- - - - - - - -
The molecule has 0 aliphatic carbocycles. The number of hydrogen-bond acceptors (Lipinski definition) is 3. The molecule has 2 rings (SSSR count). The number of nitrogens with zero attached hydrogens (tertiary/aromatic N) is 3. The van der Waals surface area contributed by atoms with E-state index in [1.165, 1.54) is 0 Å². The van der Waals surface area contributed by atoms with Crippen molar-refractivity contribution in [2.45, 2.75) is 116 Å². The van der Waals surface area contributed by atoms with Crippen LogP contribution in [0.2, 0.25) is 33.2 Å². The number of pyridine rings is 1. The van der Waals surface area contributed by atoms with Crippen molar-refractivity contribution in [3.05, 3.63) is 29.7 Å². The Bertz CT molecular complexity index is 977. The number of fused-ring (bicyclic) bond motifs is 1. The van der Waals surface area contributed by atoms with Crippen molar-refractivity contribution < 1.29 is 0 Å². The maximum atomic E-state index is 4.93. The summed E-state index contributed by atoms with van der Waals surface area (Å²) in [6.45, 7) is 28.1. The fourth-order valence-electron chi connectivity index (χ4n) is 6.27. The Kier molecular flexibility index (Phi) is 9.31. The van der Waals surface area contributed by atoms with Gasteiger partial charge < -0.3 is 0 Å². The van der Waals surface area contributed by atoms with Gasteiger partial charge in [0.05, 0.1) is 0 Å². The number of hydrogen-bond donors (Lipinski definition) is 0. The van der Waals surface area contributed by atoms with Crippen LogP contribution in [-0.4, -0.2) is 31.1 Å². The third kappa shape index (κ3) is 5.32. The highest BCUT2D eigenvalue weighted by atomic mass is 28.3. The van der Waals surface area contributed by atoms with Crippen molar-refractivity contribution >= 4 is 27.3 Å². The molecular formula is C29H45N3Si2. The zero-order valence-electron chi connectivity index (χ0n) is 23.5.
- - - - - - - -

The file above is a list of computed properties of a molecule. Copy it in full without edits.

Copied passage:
The molecule has 0 aliphatic carbocycles. The number of hydrogen-bond acceptors (Lipinski definition) is 3. The molecule has 2 rings (SSSR count). The number of nitrogens with zero attached hydrogens (tertiary/aromatic N) is 3. The van der Waals surface area contributed by atoms with E-state index in [1.165, 1.54) is 0 Å². The van der Waals surface area contributed by atoms with Crippen molar-refractivity contribution in [2.45, 2.75) is 116 Å². The van der Waals surface area contributed by atoms with Crippen LogP contribution in [0.2, 0.25) is 33.2 Å². The number of pyridine rings is 1. The van der Waals surface area contributed by atoms with Crippen molar-refractivity contribution in [3.05, 3.63) is 29.7 Å². The Bertz CT molecular complexity index is 977. The number of fused-ring (bicyclic) bond motifs is 1. The van der Waals surface area contributed by atoms with Crippen molar-refractivity contribution < 1.29 is 0 Å². The maximum atomic E-state index is 4.93. The summed E-state index contributed by atoms with van der Waals surface area (Å²) in [6.45, 7) is 28.1. The fourth-order valence-electron chi connectivity index (χ4n) is 6.27. The Kier molecular flexibility index (Phi) is 9.31. The van der Waals surface area contributed by atoms with Gasteiger partial charge < -0.3 is 0 Å². The van der Waals surface area contributed by atoms with Gasteiger partial charge in [0.05, 0.1) is 0 Å². The number of hydrogen-bond donors (Lipinski definition) is 0. The van der Waals surface area contributed by atoms with Crippen LogP contribution in [-0.4, -0.2) is 31.1 Å². The third kappa shape index (κ3) is 5.32. The highest BCUT2D eigenvalue weighted by atomic mass is 28.3. The van der Waals surface area contributed by atoms with Crippen molar-refractivity contribution >= 4 is 27.3 Å². The molecular formula is C29H45N3Si2. The zero-order valence-electron chi connectivity index (χ0n) is 23.5.